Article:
According to a survey Mimecast published in December 2015, 55% of respondents stated that whaling attacks have increased in frequency in the past three months. This increase of whaling attacks could mean losses in the millions of dollars for victim companies because these attacks are highly lucrative for attackers. Whaling is a specific form of phishing, where attackers target senior executives (“whales”) of a company rather than any user (“phish”).
A recent whaling attack occurred in March 2015. An employee at a mid-sized business in Ohio received an email from her boss, the CFO, who was out of town. The email directed her to wire transfer $315,000 to China. She had received similar emails from her boss, requesting amounts much higher. She put in a request to the finance department and the request went through. However, something about the email struck her as odd and she was able to cancel the transaction. After scrutinizing the email, she found that the domain name of the email was similar to her company’s domain name but not an exact match.
Not all whaling attacks end on a happy note like this story did.
A similar whaling attack hit Ubiquiti in August 2015, but the attackers got away with $46 million.
Whaling attacks are a global problem threatening all businesses. The FBI stated that businesses worldwide have lost more than $1.2 billion to whaling attacks.
Mitigating these attacks is difficult due to the basic, yet effective, tactics. Whaling attacks are characterized by the following attributes.
The success of a whaling campaign hinges on gaining the target’s trust. If the recipient doesn’t trust the whaling email, then the scam won’t work. To gain a recipient’s trust attackers do extensive research about individual target’s using social media. They also leverage information found on a corporate website to make the email sound and appear more legitimate.
After the researching phase, attackers do one of the following to further gain the target’s trust.
Attackers then send emails from the compromised email account or the spoofed domain. If the email appears to come from someone the recipient trusts they are less likely to be suspicious of it and more willing to do what the email says, especially when the email appears to come from the CEO. This is the case in 72% of attacks.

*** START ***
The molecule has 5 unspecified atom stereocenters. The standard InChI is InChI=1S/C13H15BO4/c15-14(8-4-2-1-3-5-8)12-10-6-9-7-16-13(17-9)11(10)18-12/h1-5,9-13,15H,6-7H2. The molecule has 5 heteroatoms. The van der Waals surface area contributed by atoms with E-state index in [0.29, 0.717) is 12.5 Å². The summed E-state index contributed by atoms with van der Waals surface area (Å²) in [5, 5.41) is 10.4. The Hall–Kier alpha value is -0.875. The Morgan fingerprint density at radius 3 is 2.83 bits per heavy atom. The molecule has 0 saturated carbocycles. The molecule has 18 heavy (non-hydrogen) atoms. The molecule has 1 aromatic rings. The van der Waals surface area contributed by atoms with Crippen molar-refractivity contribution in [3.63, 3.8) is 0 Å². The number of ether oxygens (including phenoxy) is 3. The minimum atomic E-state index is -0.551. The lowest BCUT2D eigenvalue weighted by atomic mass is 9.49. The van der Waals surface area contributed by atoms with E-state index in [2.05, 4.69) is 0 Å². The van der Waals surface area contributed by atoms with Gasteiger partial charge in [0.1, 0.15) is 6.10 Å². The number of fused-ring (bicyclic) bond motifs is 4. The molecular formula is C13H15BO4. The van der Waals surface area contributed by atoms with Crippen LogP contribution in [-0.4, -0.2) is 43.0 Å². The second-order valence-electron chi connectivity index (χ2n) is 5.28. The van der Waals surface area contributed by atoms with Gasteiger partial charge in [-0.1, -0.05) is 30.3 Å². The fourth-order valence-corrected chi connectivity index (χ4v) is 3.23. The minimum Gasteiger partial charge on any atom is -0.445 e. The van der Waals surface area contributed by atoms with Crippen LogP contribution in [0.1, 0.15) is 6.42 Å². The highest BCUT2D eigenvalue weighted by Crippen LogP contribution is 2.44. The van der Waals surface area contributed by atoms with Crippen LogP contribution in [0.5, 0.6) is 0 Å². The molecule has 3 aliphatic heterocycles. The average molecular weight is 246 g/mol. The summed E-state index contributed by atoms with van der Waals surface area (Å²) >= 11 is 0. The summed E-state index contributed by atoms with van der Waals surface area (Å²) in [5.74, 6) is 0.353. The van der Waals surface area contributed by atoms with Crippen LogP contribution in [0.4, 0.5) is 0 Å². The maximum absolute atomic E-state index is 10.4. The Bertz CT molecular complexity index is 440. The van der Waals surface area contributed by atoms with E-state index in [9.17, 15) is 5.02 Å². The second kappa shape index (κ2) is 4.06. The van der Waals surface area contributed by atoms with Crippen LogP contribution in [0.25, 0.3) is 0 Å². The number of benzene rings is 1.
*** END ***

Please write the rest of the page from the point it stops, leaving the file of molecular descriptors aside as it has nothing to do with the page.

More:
Whaling campaigns target specific individuals or small groups within a company. This can range from only a handful of people to a thousand. In the first example, the group targeted was the finance staff. As Under the guise of the CEO or CFO attackers target employees who have access to money and are familiar with these types of requests.
In the past, whaling emails contained links or attachments and instructed recipients to click on them, thereby infecting the recipient’s computer with malware. Although attackers still use links/attachments in their attacks, in this latest iteration of whaling, Mimecast found that the whaling emails have not contained links or attachments. The lack of links and attachments combined with the well-written nature of the emails mean that they can slip past spam and phishing filters easier.
Whaling emails request finance employees to wire transfer money to the attacker’s account. As was the case with the Ohio-based company and Ubiquiti, an employee may feel confident in the legitimacy of an email from the CEO and transfer money wherever the email directs.
Whaling attacks are basic but costly. As with all social engineering attacks, education goes a long way to helping strengthen security, but there’s no reason to stop there. Below are a few tips for avoiding whaling attacks.
Whaling attacks are only effective because of human error. Educating yourself as well as other employees, and implementing the right security measures will greatly decrease the chances of an enterprise falling victim to a whaling attack.